All questions

Discontinuing employment

i Dismissal

In the past, Nigerian law generally permitted parties to an employment contract to terminate for cause or for no reason, provided that the terminating party complied with the contract terms. However, this position was substantially altered by the decisions of the NICN in 2016. The NICN departed from the applicable principle of law in a master and servant relationship, which the common law developed and the decisions from other courts (up to the apex court) had followed. By its decision in the leading case of Aloysius v. Diamond Bank, in certain circumstances, an employee cannot be terminated without a reason. The employer is required to not only give a reason, but that the reason be justified and connected with the performance of the employee's work.

The law distinguishes between termination and dismissal, with dismissal being a severe sanction available only to the employer and connoting some grave infraction by the employee, such as theft, fraud or gross insubordination. It is often exercised without notice or pay. An employee should only be dismissed for a stated cause. Before a decision is reached on account of an infraction, the law requires the employer to afford the employee an opportunity to defend such allegations. Failure to do so may lead a court to declare the dismissal wrongful, entitling the employee to damages.

Notification to the authorities of the dismissal is generally not required. However, certain industries require prior notification to the appropriate industry regulator. Except where expressly stated in any CBA, notification to a works council or union is not required. The closest thing to a social plan for dismissed employees is the RSA contributory scheme.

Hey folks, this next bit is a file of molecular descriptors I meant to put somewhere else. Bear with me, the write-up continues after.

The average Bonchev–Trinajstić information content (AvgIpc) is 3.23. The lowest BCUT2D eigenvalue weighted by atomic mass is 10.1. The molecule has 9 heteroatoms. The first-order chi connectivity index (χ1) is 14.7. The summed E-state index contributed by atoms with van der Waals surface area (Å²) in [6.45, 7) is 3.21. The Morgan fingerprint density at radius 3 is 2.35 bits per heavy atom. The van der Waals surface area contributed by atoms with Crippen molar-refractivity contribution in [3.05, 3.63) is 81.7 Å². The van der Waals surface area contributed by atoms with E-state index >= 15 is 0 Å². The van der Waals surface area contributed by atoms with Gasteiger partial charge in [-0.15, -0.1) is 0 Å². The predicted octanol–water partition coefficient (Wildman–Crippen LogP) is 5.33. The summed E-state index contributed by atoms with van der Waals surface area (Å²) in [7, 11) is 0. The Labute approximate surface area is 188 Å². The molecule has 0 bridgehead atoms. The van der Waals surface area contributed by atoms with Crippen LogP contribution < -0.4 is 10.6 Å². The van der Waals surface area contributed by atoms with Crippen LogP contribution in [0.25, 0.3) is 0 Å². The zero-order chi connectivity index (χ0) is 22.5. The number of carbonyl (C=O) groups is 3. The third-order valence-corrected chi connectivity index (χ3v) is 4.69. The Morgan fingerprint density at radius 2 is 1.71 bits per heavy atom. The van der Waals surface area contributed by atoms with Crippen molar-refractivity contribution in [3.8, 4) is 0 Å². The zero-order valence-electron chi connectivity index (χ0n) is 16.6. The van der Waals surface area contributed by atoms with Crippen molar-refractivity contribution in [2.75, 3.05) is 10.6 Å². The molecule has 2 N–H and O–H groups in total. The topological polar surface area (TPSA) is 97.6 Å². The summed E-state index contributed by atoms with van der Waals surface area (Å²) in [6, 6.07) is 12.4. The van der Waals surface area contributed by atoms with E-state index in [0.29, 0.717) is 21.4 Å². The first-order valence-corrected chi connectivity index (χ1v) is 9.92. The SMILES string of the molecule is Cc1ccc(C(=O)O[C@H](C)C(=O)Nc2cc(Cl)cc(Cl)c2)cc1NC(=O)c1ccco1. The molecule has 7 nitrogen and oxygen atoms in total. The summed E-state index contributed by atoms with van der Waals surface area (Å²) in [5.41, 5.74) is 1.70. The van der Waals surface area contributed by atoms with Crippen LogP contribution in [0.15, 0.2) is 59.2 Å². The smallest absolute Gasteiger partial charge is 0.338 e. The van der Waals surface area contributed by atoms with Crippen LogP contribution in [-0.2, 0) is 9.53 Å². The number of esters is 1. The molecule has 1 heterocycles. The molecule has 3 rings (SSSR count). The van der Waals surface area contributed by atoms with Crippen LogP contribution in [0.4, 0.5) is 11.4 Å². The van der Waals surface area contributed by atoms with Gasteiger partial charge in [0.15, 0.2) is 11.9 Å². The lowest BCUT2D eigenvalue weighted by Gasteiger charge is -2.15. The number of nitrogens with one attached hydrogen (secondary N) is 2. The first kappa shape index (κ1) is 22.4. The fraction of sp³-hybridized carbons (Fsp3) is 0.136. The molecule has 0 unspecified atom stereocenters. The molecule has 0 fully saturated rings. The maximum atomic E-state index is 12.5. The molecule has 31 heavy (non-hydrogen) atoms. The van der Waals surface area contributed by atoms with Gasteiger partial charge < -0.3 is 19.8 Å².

The employer's obligations should be up to date as at the time of dismissal. An employee has no legal right of rehire, although employers are not prohibited from extending this privilege. Either an employer or an employee may terminate the employment relationship. The Labour Act (and most contracts) state the required termination notice period. It is widespread practice for contracts to contain a clause permitting payment in lieu of notice.

The Labour Act protects a woman who is absent from work for a long period owing to a certified illness arising out of pregnancy from receiving a notice of dismissal during her absence, or one expiring during her absence. Additionally, an employer cannot cause the dismissal of or prejudice a worker by reason of a union membership and related reasons.

Severance pay in a dismissal is dictated by the employment contract. Employers may also make (discretionary) ex gratia payments. The parties may, however, enter into a settlement agreement.

ii Redundancies

The law does not recognise multiple redundancies nor require government notification for individual or collective redundancies. Employers are to inform the union or worker's representative of the reasons for and extent of the anticipated redundancy. In certain industries, this requirement may extend to the regulator.

There is no statutory redundancy notice period, but the applicable contract, handbook or CBA may stipulate the period. The employer must fulfil its severance, statutory and contractual obligations. Nigerian legislation does not confer rehire rights; it does, however, require that the principle of 'last in, first out' is adopted in executing a redundancy. Offers of suitable alternative employment may be exercised.